First things first – Carl Scott is absolutely right.

Carl is underpaid. Carl is overworked. And Carl is tired of your sass.

Strap in for a long, weird ride, because the Valparaiso City Commission’s workshop meeting (that took place on February 28th) about a proposal to give the Commission the power to hire a City Manager takes a lot of confusing twists and turns.

Let’s see if I can explain it in a way that even makes sense.

An older photo of Administrator Carl Scott

It’s important though, because the commission could end up spending a significant portion of their annual tax revenues to hire someone to essentially act as the City’s CEO – a job they would need to be well-compensated for.

Carl – the current Valparaiso City Administrator (which is a different job title than the city manager position) and the guy who has been doing part of the proposed city manager’s job, as well as the job of building inspector, code enforcement officer (among other duties) would need to be replaced. He said at the commission workshop meeting that he is looking towards his career sunset as a 67-year-old.

It means that the City of Valparaiso, a city that had a total budget of $4.38 Million for the last fiscal year, will need to find

The cost of hiring these proposed positions would cost the city of Valparaiso approximately $194,303.

That’s 4.4% of the city’s total budget they need to replace.

Carl, by the way (according to Carl) – makes about $75,000 per year. We’re willing to take him at his word because his 5 bosses were in front of him when he took off on the rant.

We’ll file a records request just to verify.

Anyway – Carl’s duties were such a hot topic at the city commission workshop meeting because someone in the audience of the meeting looked at Carl, pointed at him, and asked “what do you even do around here?”

If you want to listen to Carl yourself – here is the sound recording of the whole meeting. Carl starts at about the one hour thirteen minute mark.

The Background

Back to the Story at Hand – The Workshop.

We’ll get back to the saga of Carl Scott at the Valparaiso Commission meeting – but first I have to feed you your vegetables (that means there’s gonna be some policy and government stuff you may have tried to forget from civics class) and explain what is going on.

There are several kinds of government styles that can be used to run a city or town in the State of Florida. Valparaiso is one city that uses an increasingly-rare form of government called the weak mayor – commission government.

In this type of government – the mayor has a vote, along with the other four commissioners. The mayor and the commissioners are also responsible for one or more of the departments in the city.

Typically, this type of government does not have a position of a city manager, as the elected officials are responsible for the departments that they have been assigned.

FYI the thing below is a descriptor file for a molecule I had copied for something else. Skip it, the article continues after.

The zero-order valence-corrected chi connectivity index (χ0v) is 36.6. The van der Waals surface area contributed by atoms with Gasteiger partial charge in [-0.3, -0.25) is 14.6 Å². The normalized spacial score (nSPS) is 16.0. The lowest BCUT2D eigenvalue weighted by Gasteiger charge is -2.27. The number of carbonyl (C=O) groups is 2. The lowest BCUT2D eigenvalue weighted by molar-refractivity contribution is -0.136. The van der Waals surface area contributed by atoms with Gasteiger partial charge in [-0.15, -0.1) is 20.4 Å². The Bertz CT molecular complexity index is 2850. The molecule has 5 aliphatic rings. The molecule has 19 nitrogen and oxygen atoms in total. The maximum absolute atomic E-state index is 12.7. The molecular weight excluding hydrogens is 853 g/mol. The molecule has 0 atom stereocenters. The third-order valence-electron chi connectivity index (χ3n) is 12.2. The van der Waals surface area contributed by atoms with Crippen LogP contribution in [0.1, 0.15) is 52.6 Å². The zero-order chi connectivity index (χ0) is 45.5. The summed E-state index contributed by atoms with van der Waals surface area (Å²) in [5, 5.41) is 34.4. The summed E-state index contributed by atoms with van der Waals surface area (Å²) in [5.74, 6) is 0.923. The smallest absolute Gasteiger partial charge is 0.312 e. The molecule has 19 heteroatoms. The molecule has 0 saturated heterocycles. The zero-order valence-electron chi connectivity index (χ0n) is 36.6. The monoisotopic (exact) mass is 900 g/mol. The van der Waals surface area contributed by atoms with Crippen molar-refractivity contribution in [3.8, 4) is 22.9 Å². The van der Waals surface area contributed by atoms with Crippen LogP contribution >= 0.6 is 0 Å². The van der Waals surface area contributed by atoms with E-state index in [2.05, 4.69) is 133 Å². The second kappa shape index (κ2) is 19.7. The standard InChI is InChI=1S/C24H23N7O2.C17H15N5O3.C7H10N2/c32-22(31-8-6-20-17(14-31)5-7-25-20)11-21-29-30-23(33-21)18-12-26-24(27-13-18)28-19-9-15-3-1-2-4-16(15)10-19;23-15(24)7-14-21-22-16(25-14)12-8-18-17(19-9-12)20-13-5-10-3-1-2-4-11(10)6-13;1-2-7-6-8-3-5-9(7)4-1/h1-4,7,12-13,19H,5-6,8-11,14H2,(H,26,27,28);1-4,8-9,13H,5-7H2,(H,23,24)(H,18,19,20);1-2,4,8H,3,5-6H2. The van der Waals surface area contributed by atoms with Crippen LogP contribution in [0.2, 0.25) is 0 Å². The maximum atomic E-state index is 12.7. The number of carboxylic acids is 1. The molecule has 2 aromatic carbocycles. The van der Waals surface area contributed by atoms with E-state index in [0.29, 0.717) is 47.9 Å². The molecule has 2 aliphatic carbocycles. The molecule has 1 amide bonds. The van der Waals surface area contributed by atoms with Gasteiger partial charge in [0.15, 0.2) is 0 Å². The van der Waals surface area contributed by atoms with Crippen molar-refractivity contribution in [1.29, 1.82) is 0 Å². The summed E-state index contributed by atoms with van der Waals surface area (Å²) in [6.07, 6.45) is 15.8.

The responsibilities of each Valparaiso commissioner are located here if you’re curious.

According to Commissioner Kay Hamilton, the city has voted once in a referendum to change the charter to include a city manager. Because the referendum needed 60%, according to Florida Law, to pass – the measure failed. According to Commissioner Hamilton, the measure did get more than 50%, though.

Either way, the commissioners had the City Attorney Hayward Dykes draft up an ordinance that would allow them to hire a city manager, while also not changing the city’s charter (something that would require a referendum of all of the city’s voters).

Therefore, the commission is having to walk a thin line to consider this proposal.

Which is why the Valparaiso City Commission Chambers were filled with about 40 people to witness a workshop meeting where no votes could be held on the issue by Florida Law in order to voice their opinion.

What the Proposed Ordinance (As It Stands Right Now) Would Do.

Ordinance 713, as it was called in the meeting, would establish the city manager position as an executive officer subordinate to the Mayor of the city. City Attorney Hayward Dykes said that he modeled the ordinance after one currently in place in the city of Freeport, in Walton County. In the model the attorney drafted, the mayor and city manager serve an executive function, while the commission would serve as a legislative body. If there were a disagreement between the city manager and the mayor, the dispute would be resolved before the commission.

That’s a controversial thing to do – as Mayor Brent Smith made clear to the gathered citizens right off the bat. The mayor, to summarize, wanted to make it explicitly clear that he only wanted to move the motion forward to discuss the topic of hiring a manager – not that he would vote for it himself.

Outgoing councilman Jay Denney had a much more sunny view of the potential measure. Commissioner Denney made it clear that hiring a manager that would be able to hire and fire anyone he or she wanted was out of the discussion at this time – as that would require the affirmative vote of 60% of the population at the polls. This change would only hire a city manager to act as an executive without those powers.

“I will tell you this is my last meeting. Having seen this government for four years, and six years before that,” said outgoing Commissioner Denney, “I think it is very important that this be an efficiently run city… I grew up in the military and we never go to battle without a leader. We never send forward units and say ‘hey, tell you what, y’all do your thing and we will see you in a month.’ We have somebody who can respond immediately. I’m not saying that we don’t have that. We have good leadership… It’s amazing that we get done what we get done.”